The unique benefit of the Pittsburgh market is the cash flow potential. The industrial-era housing stock is very inexpensive, while the rents are moderate. The gap produces a health cash flow margin. For example, you can easily find a $50-60K duplex that rents for a total of $900. With average tax and insurance expenses, you can likely cash flow $300-350 per month. Be careful with the taxes, though. As another post mentions above, the antiquated municipality system generates wildly varying tax rates in communities that border one another. I have had high property taxes can eliminate deals that would otherwise cash flow well.
I advise against purchasing with an eye towards price gains. That said, prices remained perfectly stable during the housing crash and financial crisis. The market does seem to have stabilized after decades of decline.
One additional benefit is affordable local, independent contractors. You may be able to renovate a house more easily in Pittsburgh than in coastal markets given the low cost of contracting and supplies. Just make sure you can understand the Pittsburgh accent!
Feel free to follow up with me if you have questions.
@Account Closed you are spot on with your assessment from my limited time here in Pittsburgh. We are seeing some hot spots in price appreciation, especially when there is new construction going up along side rehab parcels. Areas like the Strip District got very hot where there used to be old steel mills, but conversely Homestead that equally had riverside steel mills is still struggling for a breakout into higher property prices.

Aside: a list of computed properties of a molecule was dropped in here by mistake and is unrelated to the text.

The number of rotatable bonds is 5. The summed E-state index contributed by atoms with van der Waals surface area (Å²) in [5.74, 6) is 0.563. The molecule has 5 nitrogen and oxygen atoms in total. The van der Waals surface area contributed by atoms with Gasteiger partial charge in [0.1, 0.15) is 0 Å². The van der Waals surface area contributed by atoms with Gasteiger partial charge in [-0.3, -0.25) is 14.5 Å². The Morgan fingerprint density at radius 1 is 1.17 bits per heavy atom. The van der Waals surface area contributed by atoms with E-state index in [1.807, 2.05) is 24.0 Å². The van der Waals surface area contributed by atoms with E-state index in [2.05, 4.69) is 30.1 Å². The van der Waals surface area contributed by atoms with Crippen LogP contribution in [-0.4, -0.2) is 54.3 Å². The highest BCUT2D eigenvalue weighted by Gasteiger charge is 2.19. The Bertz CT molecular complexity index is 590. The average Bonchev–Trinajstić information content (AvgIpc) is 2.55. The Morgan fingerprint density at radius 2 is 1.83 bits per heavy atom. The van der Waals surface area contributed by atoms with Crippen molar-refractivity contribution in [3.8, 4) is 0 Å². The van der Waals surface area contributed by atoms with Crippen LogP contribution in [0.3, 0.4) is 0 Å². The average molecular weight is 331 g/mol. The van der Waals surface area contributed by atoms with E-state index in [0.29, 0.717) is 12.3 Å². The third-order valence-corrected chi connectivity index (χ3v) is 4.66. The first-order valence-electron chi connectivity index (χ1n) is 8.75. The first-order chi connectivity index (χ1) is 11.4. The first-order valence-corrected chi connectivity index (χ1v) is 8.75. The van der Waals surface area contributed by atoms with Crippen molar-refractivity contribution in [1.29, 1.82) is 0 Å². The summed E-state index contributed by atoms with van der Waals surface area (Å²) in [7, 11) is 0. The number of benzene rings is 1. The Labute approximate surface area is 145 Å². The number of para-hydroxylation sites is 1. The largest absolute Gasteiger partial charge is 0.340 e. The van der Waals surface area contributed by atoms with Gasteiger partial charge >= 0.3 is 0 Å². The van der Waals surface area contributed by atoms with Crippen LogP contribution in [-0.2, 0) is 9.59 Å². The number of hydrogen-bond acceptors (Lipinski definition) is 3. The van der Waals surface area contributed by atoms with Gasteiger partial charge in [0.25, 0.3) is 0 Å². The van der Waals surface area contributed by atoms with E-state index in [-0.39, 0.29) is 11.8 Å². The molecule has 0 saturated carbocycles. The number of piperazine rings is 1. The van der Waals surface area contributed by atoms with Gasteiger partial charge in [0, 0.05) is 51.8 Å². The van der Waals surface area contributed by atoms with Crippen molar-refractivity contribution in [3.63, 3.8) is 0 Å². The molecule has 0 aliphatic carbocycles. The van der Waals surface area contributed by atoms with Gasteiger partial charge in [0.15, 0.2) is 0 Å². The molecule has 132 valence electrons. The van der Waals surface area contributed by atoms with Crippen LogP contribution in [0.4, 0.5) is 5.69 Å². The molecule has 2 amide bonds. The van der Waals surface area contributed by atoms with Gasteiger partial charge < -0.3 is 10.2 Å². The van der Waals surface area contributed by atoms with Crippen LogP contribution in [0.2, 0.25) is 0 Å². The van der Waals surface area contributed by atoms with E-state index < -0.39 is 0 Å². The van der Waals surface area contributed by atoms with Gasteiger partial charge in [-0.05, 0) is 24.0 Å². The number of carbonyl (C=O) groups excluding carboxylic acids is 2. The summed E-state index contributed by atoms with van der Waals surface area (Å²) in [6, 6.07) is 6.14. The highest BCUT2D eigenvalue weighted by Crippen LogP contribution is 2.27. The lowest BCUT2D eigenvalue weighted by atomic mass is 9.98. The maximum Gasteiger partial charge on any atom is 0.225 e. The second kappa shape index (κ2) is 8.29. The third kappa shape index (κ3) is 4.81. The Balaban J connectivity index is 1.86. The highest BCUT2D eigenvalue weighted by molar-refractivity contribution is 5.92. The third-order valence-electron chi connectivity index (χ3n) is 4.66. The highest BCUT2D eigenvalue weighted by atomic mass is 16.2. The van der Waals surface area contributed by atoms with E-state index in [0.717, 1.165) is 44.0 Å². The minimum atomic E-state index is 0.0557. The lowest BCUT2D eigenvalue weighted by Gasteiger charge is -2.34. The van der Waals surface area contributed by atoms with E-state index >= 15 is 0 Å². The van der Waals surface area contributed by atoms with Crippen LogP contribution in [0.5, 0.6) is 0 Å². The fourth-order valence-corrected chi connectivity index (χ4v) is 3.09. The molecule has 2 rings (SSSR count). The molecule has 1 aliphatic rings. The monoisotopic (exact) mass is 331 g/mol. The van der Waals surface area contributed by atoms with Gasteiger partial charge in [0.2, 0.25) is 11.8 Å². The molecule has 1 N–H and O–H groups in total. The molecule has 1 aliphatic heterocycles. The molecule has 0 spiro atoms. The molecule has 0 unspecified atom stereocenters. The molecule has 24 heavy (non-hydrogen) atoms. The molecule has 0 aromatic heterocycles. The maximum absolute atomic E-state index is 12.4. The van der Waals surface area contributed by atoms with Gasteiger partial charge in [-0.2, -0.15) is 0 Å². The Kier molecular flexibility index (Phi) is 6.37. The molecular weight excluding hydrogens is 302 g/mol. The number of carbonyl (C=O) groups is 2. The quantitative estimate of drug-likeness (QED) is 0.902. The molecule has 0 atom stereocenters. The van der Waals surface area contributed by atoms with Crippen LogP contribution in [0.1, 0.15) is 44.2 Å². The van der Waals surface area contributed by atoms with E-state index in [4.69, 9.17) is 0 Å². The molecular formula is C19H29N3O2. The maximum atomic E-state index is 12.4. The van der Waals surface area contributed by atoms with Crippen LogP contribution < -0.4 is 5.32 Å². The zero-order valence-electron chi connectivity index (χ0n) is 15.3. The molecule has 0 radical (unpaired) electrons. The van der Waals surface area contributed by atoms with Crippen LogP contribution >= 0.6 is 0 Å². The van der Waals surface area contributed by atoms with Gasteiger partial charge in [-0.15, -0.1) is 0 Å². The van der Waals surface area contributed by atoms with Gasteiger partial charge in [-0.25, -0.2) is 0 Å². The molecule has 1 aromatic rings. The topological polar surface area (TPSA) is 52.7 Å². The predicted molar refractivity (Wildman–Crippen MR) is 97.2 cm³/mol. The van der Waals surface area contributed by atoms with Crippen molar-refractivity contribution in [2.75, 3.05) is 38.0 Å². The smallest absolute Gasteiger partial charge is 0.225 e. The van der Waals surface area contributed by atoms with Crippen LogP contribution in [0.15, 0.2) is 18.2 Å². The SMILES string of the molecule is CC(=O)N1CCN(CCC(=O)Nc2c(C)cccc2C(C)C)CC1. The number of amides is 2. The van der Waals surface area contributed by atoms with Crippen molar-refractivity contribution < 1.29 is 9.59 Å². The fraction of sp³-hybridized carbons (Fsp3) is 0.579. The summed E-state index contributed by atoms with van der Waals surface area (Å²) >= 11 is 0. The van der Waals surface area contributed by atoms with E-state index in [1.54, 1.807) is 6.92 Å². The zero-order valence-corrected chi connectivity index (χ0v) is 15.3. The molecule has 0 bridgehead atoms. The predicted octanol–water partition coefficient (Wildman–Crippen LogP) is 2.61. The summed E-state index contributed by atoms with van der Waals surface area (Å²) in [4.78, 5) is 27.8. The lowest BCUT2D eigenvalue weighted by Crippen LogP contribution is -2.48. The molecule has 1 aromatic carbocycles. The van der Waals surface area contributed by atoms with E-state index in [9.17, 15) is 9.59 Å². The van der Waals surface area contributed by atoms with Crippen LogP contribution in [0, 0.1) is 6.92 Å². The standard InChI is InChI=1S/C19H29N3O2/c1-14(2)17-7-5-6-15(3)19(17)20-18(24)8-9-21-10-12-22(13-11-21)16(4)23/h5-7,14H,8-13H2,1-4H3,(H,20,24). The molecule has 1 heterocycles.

Until the excess stock of fix and holds get worked down, appreciation may struggle. It's a sure bet to get cash flow if you run the numbers correctly, but with some very serious analysis on demographic trends, there is some nice potential for both appreciation and cash flow. South of the Monongahela river particularly comes to mind.
These posts have been really informative as I am very new to real estate investing and I am looking to try to make my first purchase early 2016. I have been reading a lot of good stuff over the past few months but what I want to do is start building my contacts in the area. Can anyone recommend a good real estate agent that works with investors that I can look into?
Thanks in advance!
Hi Andrew, I am a Realtor working with Investors. I have also lived in Pittsburgh my whole life and am available if you want to talk further about your areas of interest.
Hi all, I'm an investor/agent living in the Homestead area. I chose Homestead because one, I grew up in nearby West Mifflin. Two, I wanted a cheap place to live with nearby shopping that I went to anyways (the waterfront complex). Three, I wanted a place that would be easily rentable after move out. Four, I considered the chance at appreciation and liked where this market was at the time of purchase. Five, I like to ride bikes and love the simple access to the great allegheny passage Homestead offers. Six, I like the thought of being a part of the challenge in getting an area back on its feet.
Chris, Keller Williams Realty
Carnegie, Brookline/Beechview, Westview, Bridgeville, Shaler, Glenshaw, Stowe township, Crafton, Ingram.
There are plenty of great areas around Pitt to buy - n - hold.
If you would like to chat more feel free to reach out.